Culture and heritage

Aboriginal heritage

Living by the Macleay River

On this web page, Aboriginal people from the Dunghutti community describe their ancestors' and relatives' different experiences of living by the Macleay River, travelling round the area, farming on the islands and living at Burnt Bridge Station and Green Hills camp.

Forming relationships between settlements

Throughout the 19th and early to mid 20th centuries, Aboriginal people have moved extensively throughout the landscape of north-eastern New South Wales (NSW), travelling between Aboriginal reserves, fishing camps, seasonal working camps and places of traditional significance. The ongoing relationship people have with these places fosters a strong sense of community identity and belonging to Country:

Macleay River Aboriginal settlement map
Places where Aboriginal people camped along Macleay River, near Kempsey throughout the 19th and 20th centuries

'See black fellas move, they moved about by the rivers you know ... They showed me all the places too where they used to camp on the road. [There were] two places from when they was down South West Rocks, there was a place ... they used to pull up there when they was coming up because there was a ferry there that used to close at six o'clock. Well, they'd camp there the night ... they showed me where them places were and then there were other places in Smithtown where they used to camp. Yeah, [they] done all their travelling by walking.'

Aunty Lavender Smith, interview 2 December 2004, Kempsey

For more information about connecting to Country, see 'Living on Cabbage Tree Island' and 'Living at Grassy Head camp', also on this site.

For much of the 19th century, following European settlement in the Macleay Valley region, Aboriginal people continued moving throughout the landscape with small groups settling at camp sites on the outskirts of European settlements for brief periods, then moving on again. Areas such as Pelican Island and the two Fattorini Islands in the Macleay River near Kempsey were reserved specifically for Aboriginal communities and were regarded as refuges where large numbers of Aboriginal people could live relatively undisturbed (Neil 1972).

Farming on Fattorini Islands

During the late 1800s, several Aboriginal families occupied Shark, Pelican and Fattorini islands. They cleared the land and cultivated corn. The islands formed part of an unsupervised Aboriginal reserve that had been gazetted in 1885. By 1919 the islands were being farmed so efficiently that the Aborigines Protection Board Inspector advised against the islands' revocation.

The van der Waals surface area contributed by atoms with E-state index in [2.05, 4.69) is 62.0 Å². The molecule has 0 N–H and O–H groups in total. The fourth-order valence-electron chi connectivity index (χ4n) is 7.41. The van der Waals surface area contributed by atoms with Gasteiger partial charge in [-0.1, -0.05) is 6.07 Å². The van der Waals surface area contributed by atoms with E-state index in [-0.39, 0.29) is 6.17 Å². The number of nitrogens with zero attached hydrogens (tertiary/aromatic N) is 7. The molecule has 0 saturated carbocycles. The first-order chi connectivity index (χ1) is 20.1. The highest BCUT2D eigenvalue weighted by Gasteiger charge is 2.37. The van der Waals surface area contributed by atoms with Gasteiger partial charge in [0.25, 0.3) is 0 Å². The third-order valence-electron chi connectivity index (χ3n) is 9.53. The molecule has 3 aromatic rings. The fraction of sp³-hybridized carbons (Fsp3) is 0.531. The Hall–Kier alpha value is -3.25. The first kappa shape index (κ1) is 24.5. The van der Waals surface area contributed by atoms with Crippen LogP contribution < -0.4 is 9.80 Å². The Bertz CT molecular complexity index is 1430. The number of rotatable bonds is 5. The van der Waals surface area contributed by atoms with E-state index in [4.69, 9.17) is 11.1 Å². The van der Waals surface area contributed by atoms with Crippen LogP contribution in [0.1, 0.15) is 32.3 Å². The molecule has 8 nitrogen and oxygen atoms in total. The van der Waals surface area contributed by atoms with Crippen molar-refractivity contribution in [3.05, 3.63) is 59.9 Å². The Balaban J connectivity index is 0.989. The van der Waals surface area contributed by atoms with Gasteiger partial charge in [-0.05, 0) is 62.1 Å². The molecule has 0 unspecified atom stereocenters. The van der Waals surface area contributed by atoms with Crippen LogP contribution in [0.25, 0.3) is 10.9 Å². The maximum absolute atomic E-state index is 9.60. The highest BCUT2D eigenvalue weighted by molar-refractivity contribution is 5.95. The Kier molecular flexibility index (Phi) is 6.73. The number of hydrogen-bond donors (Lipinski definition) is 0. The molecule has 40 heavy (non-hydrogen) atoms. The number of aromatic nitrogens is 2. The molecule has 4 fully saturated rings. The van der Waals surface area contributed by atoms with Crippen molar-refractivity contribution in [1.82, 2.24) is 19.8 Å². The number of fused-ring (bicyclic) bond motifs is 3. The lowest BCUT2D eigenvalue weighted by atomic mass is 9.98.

For more information on self-sufficient communities, see 'Living on Cabbage Tree Island'.

However, in 1924 the Board decided that the residents on Fattorini Island would be relocated to nearby Pelican Island, and Fattorini Island's status as an Aboriginal reserve would be revoked. Later, Pelican Island's status was also revoked. Many Aboriginal families from all three islands were forced to move to Kinchela Creek Station (Goodall 1996).

The Aborigines Protection Board's revocation of the island reserves and the flooding of the river both before and after the Fattorini Island's revocation forced more Aboriginal families to move off the islands. The family farm of John Mosely was washed away during the 1893 flood, so the family had to move to Burnt Bridge Reserve, and the Linwood family was driven off the island by the Board (Morris 1989). The Moran family left Fattorini Island due to river flooding in 1928:

Fattorini island
Fattorini Island 2004

'That's how they come to leave there in 1928 when the 1928 flood came. Grandfather Dave and his son, older son Arthur, they stayed there right to the last because they had to get the corn off and they got that off before the flood hit ... There were other families there, I think Moselys used to live there ... and Linwoods, they used to be there too, old Jim Linwood and his family.'

Aunty Lavender Smith, interview 2 December 2004, Kempsey

For more information on self-sufficient communities being moved to Reserves, see 'Struggling for independence at Green Hills camp' below and 'Living on Cabbage Tree Island', also on this site.

Segregated education at Burnt Bridge Reserve

Former Burnt Bridge Station School House
Former Burnt Bridge Station Schoolhouse relocated to West Kempsey, 2004
The Aborigines Protection Board's policies of confining many Aboriginal families on reserves, and the continued resistance by Aboriginal people to such policies, led to escalating social and economic pressures. As reserves became more populated, conflicts occurred when Aboriginal families tried to gain equal access to services such as schools (Goodall 1996).

Continual complaints by white parents led the Education Department to set up exclusive Aboriginal schools on Aboriginal reserves and stations, making it almost impossible for Aboriginal children to attend any other school. Denied access to public schools, many Aboriginal families had to move to reserves so their children could get an education (Goodall 1996).

Students at Burnt Bridge Station School (National Archives of Australia)
Please note: this photograph may contain images of people who are now deceased.
Students at Burnt Bridge Station School (Source: National Archives of Australia)